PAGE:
The Miami Dolphins have been viewed for months as the most likely suitor for Deshaun Watson if the quarterback is traded. They are not, however, the only team that has expressed interest in the star quarterback.
Ian Rapoport of NFL Media reported on Sunday that there are several teams interested in trading for Watson. Among them are the Dolphins, Carolina Panthers, Denver Broncos and Philadelphia Eagles. Rapoport also noted that Watson will likely remain eligible to play — as he is now — even if he is traded by the Houston Texans.
The Texans have essentially placed Watson on paid administrative leave. He has been a healthy scratch every week, and it is clear he will not play for the team in 2021. With Watson facing sexual assault allegations from multiple women, some have wondered if the NFL would place him on the Commissioner’s Exempt list if he’s traded.
Watson has a full no-trade clause. The Dolphins are said to be his top choice. He reportedly does not want to play for at least one team that has expressed interest in trading for him.
The NFL is waiting for a grand jury to decide if Watson will be prosecuted for sexual assault. He has been sued by 22 women and 10 women have filed criminal complaints. Watson could face a suspension even if he’s not charged.
A recent report claimed the Texans are moving closer to trading Watson. They have until the trade deadline on Nov. 2 to make a deal, otherwise they’ll have to wait until the offseason to sort out the situation.
Photo: Jan 27, 2019; Orlando, FL, USA; AFC quarterback Deshaun Watson (4) in the NFL Pro Bowl football game at Camping World Stadium. Mandatory Credit: Kim Klement-USA TODAY Sports
Frustration in the Philadelphia Eagles camp boiled over Sunday after the team’s 33-22 loss to the Las Vegas Raiders.
Veteran defensive lineman Fletcher Cox openly criticized the team’s defensive scheme following the loss. Cox was highly critical of the lack of aggressiveness on defense, adding that while he wasn’t mad at coach Nick Sirianni, he disagreed with the team’s defensive playcalling.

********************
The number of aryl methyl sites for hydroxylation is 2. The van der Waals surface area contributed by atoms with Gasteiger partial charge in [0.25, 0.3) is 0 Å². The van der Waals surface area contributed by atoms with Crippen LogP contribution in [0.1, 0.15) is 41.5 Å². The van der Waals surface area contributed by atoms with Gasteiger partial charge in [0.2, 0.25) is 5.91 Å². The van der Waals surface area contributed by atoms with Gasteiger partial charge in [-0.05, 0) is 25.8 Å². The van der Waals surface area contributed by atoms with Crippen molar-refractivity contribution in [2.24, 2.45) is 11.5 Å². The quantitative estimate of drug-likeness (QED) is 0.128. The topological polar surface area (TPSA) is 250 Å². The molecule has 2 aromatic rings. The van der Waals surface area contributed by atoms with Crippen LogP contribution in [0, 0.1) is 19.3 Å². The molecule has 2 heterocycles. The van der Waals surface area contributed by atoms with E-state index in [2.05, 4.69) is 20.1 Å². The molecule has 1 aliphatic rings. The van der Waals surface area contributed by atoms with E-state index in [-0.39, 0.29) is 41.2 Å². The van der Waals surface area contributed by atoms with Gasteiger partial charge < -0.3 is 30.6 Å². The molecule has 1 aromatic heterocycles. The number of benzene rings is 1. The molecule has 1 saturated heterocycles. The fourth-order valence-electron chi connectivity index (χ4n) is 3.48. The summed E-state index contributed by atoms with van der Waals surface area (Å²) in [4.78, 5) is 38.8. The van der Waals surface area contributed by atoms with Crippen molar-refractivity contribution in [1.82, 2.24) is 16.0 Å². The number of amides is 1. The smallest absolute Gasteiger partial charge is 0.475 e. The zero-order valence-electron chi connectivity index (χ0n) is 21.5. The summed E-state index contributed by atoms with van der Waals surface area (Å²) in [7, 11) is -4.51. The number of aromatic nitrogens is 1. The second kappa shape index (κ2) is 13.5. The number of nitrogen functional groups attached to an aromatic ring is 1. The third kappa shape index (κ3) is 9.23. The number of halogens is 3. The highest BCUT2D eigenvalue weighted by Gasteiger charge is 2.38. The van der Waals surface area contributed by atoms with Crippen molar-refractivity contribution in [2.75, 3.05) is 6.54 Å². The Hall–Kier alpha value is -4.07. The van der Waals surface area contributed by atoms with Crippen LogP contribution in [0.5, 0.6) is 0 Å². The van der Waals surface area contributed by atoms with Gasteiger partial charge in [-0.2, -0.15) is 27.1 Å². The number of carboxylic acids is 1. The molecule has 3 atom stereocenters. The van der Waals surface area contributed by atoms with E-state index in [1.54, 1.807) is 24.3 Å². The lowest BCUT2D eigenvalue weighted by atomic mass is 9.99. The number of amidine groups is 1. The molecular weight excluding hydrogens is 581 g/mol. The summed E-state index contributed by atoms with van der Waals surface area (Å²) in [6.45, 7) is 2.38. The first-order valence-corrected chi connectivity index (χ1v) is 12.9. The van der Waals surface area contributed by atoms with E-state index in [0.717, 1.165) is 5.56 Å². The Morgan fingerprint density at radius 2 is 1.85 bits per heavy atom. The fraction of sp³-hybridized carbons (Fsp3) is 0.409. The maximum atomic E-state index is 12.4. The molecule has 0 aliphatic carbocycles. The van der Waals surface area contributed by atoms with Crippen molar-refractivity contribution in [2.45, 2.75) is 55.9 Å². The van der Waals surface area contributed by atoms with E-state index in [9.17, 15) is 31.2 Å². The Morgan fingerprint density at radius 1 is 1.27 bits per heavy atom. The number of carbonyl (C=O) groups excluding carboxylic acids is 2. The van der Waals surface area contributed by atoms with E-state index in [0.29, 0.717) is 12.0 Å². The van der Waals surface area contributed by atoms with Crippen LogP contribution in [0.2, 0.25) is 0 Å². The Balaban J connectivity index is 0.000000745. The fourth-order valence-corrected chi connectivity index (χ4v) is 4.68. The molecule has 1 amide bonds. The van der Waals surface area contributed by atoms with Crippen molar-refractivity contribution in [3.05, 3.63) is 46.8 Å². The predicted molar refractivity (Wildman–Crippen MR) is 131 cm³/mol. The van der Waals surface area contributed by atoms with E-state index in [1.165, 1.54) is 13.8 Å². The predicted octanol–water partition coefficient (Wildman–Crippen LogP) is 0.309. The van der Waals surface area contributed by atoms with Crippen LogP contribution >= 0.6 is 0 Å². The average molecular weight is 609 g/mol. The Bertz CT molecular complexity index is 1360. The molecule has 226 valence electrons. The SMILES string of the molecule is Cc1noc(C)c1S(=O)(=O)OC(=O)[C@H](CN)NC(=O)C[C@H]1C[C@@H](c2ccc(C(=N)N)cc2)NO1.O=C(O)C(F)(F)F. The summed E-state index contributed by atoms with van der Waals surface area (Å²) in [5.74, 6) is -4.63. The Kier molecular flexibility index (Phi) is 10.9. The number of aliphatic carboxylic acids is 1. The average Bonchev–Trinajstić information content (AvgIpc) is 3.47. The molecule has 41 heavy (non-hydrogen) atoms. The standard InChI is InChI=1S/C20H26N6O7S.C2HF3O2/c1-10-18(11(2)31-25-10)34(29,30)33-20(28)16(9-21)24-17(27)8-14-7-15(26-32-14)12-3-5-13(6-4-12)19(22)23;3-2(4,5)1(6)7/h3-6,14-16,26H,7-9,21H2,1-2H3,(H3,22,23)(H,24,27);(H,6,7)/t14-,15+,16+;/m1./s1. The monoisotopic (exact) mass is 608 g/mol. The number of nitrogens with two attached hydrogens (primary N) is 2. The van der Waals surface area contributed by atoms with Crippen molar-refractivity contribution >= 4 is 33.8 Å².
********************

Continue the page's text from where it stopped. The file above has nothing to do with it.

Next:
“I don’t get paid to play screens. I get paid to sack the quarterback, play in the backfield, tackle,” Cox said. “In the grand scheme of things, you’ve got to play what’s being called. I’m an aggressive player and that’s how I made my living, playing in the backfield and splitting double teams. I’m not used to double teams just standing on me two, three yards down the field.”
Cox added that his role in the defense has changed under the team’s new coaching staff, and indicated the new scheme does not play to his strengths.
Cox implied that the lack of aggression led to Raiders quarterback Derek Carr’s huge day. Carr went 31-of-34 for 323 yards against the Eagles, and Cox blamed those gaudy numbers on a lack of pressure.
It’s hard not to read this as a direct criticism of defensive coordinator Jonathan Gannon. Gannon prefers a conservative defensive scheme with a lot of zone coverage and few blitzes in order to avoid giving up big plays. The Eagles came into Sunday with the second-lowest rate of blitzes per dropback in the league, and also rank in the bottom ten in QB hurries. That approach seemed to work in the first two games of the season, but Philadelphia has given up 28 points or more in four of the last five games.
Cox is a ten-year veteran and a defensive captain, so when he speaks like this it’s notable. He’s been unafraid to be critical of some organizational decisions before, but this is a pretty direct call for change.